Nvidia’s new RTX 3090 TI could be a power hog, with a hefty price tag to match. However, when underpowered to 300W, it apparently turns into one of the most power efficient GPUs in the Ampere architecture. In a recent Igors’Lab review, he tested an MSI Suprim X RTX 3090 TI that was limited in power to just 300W and unsurprisingly saw incredible efficiency gains.
From the factory, the GeForce RTX 3090 Ti comes with the highest power consumption we’ve ever recorded from an Nvidia GPU, with a benchmark spec of around 450W. ‘at 550W for some AIB partner boards (yes, that’s 100W extra over the reference).
In other words, while the RTX 3090 Ti might be the fastest gaming GPU on the planet, it throws power efficiency out the window to claim that title. In general, it seems to be around 5-10% ahead of the vanilla RTX 3090 (depending on resolution), and this card draws 100W less under load. That’s a big jump in power for a relatively small increase in performance.
So what happens when you take the RTX 3090 TI and throw away its massive power budget? Igor sets out to see what happens, and the results are impressive – although you can usually get improved efficiency from any GPU by adjusting power limits and voltages.
Igor used MSI Afterburner and adjusted the power limit to 300W, then entered the VF curve to adjust the clock speeds. For the VF curve, Igor duplicated the curve on Nvidia’s RTX A6000, which uses a 300W power limit and has the same GA102 die as the 3090 Ti (although it also uses GDDR6 instead of GDDR6X memory ).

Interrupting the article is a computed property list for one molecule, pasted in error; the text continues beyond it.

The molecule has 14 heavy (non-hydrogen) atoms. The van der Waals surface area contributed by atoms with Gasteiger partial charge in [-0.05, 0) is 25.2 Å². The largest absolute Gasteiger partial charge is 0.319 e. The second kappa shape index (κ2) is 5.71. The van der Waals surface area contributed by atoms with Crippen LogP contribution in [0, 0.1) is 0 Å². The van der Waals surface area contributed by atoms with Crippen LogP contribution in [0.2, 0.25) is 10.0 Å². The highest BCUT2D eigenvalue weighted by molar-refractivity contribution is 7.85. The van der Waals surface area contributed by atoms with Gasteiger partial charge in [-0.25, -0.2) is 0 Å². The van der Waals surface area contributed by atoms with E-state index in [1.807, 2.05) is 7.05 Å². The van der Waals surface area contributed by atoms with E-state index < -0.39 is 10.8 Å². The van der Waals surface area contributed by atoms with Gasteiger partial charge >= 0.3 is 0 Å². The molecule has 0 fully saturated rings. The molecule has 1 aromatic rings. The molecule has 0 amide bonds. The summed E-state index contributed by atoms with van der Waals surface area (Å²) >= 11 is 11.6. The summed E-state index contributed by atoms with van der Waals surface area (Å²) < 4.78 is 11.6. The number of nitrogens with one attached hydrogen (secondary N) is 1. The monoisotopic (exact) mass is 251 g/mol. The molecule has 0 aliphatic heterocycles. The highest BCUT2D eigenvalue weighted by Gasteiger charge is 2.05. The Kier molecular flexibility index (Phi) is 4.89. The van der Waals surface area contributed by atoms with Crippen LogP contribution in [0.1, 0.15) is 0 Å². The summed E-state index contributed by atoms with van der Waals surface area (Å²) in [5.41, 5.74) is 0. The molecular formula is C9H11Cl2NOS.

This sees the RTX 3090 Ti peak at a maximum of 2050 MHz on the higher voltage points of the curve. For reference, this is the maximum clock speed that GPU Boost 4.0 can squeeze from the card when conditions are optimal.
For comparison, Igor used similar Suprim X builds of the RTX 3080 10GB/12GB, RTX 3080 Ti, and RTX 3090 to keep everything consistent, as MSI’s Suprim X SKUs are all heavily overclocked from the factory. For AMD, Igor used MSI’s Gaming X versions of the RX 6800 XT and RX 6900 XT, which are also factory overclocked.
10 games were tested: Borderlands 3, Control, far cry 6, Ghost Recon Breakpoint, Horizon Zero Dawn, Metro Exodus Enhanced Edition, Shadow of the Tomb Raider, Legion of Watch Dogs, Wolfenstein Youngbloodand World War Z. All games tested at 4K resolution.
Comparing all of these games, the gaming performance of the power-limited RTX 3090 Ti is almost identical to that of the Suprim X RTX 3080 Ti, with an average FPS in all titles of 96.3 for the 3090 Ti and 97.7 for the 3080 Ti – a difference of only 1.4%. However, the power consumption between the two cards is a bit more drastic.
At its peak, the power-limited RTX 3090 Ti drew a maximum of 314 watts, while the 3080 Ti drew an additional 95 watts of power at 409 W. This represents an almost 30% improvement in power efficiency from the RTX 3090 Ti. The power consumption of the “300W” RTX 3090 Ti is also better than the Radeon RX 6800 XT (319W) and still manages to be 16% faster in terms of average gaming performance. Similarly, the RTX 3080 10GB drew 351 watts but came in 11% slower than the 300W 3090 Ti.
Overall, the 3090 Ti’s power efficiency at 300 W is surprisingly good and demonstrates the well-known penalty of pushing the voltage and frequency curve too far. Nvidia’s Ampere architecture can be very power hungry, especially when used in a factory overclocked configuration. But like AMD’s older R9 Nano, limiting power consumption can offer a huge boost in energy efficiency.
Of course, buying a $2000 graphics card and running it like a $1200 card just to save 100W of power doesn’t really make sense. At typical power costs, it would only take about 3,300 days of 24/7 use to make up the $800 difference. We don’t know what kind of PC hardware we’ll have nine years from now, but it will almost certainly be better than a power-limited RTX 3090 Ti.